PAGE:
7 Alphabetic Principles Your Students Should Know

What is the Alphabet?

Can your students answer this question? Explaining the basics of the alphabet  (alphabetic principles) is a critical starting point for any phonics or literacy intervention program, whether in a 1:1, small group, or whole class setting. 

Alphabetic Capital and Lowercase letters

So, what should your students know about the alphabet? A good starting point would be to explain these key facts:

  •  Our alphabet is made up of 26 letters.
  • Each letter has a capital and a lowercase (uppercase and lowercase).
  • Some letters in the alphabet are vowels. All the rest of the letters are consonants.

When explaining these introductory facts, students should look at a complete alphabet, ideally presented in large format on an anchor chart or digital screen.

If students have individual alphabets stuck to their desks in any form, direct their attention to that spot. Remember, not all students come to school with this background knowledge. Not every student will look down at their desk name plate and think, “Look, I’ve got an alphabet stuck to my desk.” Break it down for all of your students so that when you refer to the alphabet in the future, students know what they should be looking at.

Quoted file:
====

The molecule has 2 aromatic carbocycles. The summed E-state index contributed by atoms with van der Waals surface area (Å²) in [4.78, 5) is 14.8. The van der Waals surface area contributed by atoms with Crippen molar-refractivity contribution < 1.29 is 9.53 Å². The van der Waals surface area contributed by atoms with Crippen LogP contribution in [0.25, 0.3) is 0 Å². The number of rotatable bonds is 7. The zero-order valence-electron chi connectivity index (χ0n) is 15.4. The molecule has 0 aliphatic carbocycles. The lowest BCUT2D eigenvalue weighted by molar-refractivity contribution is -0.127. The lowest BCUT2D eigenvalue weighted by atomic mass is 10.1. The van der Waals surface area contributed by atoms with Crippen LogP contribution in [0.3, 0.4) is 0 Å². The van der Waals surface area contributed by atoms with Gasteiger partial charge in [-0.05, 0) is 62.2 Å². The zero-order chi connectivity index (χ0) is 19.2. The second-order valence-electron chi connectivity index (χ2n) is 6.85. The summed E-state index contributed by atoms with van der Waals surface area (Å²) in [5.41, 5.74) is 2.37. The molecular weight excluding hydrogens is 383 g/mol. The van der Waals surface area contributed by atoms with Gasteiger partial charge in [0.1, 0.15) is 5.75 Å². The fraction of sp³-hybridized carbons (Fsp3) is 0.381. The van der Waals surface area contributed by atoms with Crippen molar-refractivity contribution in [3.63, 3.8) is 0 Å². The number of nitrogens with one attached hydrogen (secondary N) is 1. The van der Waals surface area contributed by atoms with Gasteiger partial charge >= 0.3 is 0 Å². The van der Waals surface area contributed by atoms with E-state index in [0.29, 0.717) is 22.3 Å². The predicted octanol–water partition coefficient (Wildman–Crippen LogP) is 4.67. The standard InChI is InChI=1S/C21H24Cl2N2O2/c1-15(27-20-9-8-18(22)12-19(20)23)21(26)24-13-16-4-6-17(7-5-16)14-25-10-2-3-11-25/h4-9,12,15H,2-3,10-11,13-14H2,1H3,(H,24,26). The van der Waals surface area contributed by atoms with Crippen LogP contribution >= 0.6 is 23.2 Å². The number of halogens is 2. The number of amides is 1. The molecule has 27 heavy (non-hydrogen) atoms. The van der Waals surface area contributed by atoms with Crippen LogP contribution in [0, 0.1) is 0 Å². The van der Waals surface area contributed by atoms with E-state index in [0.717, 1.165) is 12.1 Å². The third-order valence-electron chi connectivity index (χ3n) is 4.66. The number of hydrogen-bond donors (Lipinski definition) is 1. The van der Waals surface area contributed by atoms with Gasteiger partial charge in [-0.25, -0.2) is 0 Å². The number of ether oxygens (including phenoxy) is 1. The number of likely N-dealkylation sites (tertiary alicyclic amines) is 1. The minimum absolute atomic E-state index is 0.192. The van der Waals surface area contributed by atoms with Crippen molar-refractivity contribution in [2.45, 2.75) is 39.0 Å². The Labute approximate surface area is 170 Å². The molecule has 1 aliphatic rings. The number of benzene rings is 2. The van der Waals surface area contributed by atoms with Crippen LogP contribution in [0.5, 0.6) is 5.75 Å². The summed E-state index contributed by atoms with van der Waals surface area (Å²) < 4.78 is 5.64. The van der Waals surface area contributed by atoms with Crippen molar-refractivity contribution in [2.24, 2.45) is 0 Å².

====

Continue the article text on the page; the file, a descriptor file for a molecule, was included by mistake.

More alphabetic principles

Students must also learn that:

  • Each letter makes a sound.
  • Some letters make more than one sound.
  • When certain letters are next to each other, they make a sound together.

These three concepts together are known as the alphabetic principle – the understanding that written letters represent the spoken sounds of our language.

Alphabetic Principles

Students don’t have to memorize these facts or recite them verbatim. Rather, it’s more important that as the teacher, tutor, or parent, you’re explaining these facts as you work through your phonics program or engage in alphabet play.

A final alphabetic principle to each early on is that

  • the letters in our alphabet are found in a specific order (alphabetic order).

Most children can see the ABC song, but some have trouble reciting each letter in order slowly. Some activities to help students with the alphabetic sequence are:

  • providing an alphabet with missing letters and asking students to fill in the missing letters
  • providing alphabet manipulatives and asking students to order them
  • providing a sequence of letters and asking students to provide the next letter
  • asking students to take turns with a partner or teacher in reciting the alphabet out loud (ex. Student 1 says, “A,” Student 2 says, “B,” or Student 1 says, “A, B,” and Student 2 says, “C, D, through the end of the alphabet.

You can find posters that summarize these important alphabetic principles in my FREE RESOURCE LIBRARY. 

You can gain access to the freebies by subscribing here.

You can also find lots of fun and engaging alphabet activities under the “Alphabet” category in my TpT shop!

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